Do your research! The more knowledge you have the better position you have to negotiate. You need to walk in there knowing everything you can about the company, its products and services, the position (or its equivalent) and the going rates. Also, how badly do they want you? Now I’m not saying take advantage of this and come in thinking you are running things. No, no, no. That is the exact way to get yourself booted out of the running. You can still capitalize on the situation, but you have to be savvy about it. You know they want you, they know they want you, just be prepared to show them why you deserve your asking price. Be prepared to show and prove your past accomplishments and contributions to your last company. Make them feel more secure in their choice by showing them why you’re worth it.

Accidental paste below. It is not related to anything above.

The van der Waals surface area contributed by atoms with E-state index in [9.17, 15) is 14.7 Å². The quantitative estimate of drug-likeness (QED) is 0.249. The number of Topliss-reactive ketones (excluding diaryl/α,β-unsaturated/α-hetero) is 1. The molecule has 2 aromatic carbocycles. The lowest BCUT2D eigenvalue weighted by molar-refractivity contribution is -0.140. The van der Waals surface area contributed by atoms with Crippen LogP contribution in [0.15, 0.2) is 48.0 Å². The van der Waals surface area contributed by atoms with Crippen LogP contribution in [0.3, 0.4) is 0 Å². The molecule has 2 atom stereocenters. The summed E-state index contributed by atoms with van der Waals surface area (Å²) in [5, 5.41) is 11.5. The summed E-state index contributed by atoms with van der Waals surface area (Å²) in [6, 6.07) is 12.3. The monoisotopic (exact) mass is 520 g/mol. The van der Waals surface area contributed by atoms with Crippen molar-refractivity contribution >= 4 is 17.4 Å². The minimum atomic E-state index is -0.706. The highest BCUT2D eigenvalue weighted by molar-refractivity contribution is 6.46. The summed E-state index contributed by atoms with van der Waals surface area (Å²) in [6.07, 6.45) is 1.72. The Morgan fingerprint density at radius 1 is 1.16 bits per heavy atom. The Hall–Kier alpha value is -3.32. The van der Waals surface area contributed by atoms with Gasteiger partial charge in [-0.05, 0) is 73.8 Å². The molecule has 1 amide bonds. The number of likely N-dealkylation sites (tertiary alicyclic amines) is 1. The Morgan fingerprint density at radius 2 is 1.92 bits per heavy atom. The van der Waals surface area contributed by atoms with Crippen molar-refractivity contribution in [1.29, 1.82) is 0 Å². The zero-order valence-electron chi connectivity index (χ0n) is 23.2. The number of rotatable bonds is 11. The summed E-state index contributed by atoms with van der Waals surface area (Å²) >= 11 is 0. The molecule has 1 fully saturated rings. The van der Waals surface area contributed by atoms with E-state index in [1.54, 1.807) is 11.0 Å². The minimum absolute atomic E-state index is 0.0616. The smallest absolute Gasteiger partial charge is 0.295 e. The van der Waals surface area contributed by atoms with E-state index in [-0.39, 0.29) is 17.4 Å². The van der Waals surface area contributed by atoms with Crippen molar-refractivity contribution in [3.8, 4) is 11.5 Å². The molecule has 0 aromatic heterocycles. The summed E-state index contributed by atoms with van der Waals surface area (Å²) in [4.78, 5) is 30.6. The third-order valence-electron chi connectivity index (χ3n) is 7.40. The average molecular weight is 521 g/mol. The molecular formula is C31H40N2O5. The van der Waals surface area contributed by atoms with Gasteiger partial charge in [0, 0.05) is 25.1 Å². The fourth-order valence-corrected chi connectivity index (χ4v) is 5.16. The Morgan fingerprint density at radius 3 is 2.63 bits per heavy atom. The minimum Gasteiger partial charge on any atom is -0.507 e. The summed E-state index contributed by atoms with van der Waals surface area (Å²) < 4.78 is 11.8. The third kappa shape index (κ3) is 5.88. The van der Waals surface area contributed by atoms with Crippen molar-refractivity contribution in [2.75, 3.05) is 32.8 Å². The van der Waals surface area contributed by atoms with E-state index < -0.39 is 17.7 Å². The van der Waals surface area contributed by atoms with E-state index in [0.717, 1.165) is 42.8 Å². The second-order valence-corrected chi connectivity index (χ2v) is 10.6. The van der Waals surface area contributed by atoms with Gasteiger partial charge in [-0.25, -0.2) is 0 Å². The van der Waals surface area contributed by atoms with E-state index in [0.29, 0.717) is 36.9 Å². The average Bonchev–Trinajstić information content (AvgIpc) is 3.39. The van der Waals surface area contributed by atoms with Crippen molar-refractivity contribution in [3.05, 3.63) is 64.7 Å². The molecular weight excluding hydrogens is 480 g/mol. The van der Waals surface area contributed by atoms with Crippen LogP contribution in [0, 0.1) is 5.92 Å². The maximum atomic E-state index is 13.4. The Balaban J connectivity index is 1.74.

Don’t rush to accept the first offer that comes your way. You are not obligated to give an answer right away. As a rule of thumb, ask for at least 48 hours to think it over. On rare occasions, I’ve seen people ask for, and get, a week to think about it. If you have no other offers on the table and none in sight, this is not the time to ask for a long thinking period. I’d ask for 48 hours, then hustle on the follow up with the companies you’ve interviewed with. It’s perfectly fine to call and ask if you are at least in the running. The answers you get will determine your actions. If you have offers on the table, take the time to mull them all over. Don’t just look at the dollars, but the entire picture. How is the commute? Will you enjoy the work? Is it something you really want to do? What is the level of responsibility? What are the additional benefits? Is there room for advancement? What about additional training and continuing education opportunities? Does the company and culture fit with your ethics? See, it’s not always just about the money. You can be offered a job that pays way more than your last, but you might be required to travel constantly and be away from your family. Or you can be offered a job at or a little less than your last job, but can work from home some times, have more professional freedom and tuition reimbursement. So make sure you weigh your options carefully and decide on what’s best for you. Even if you are in crisis mode, you still have some leverage.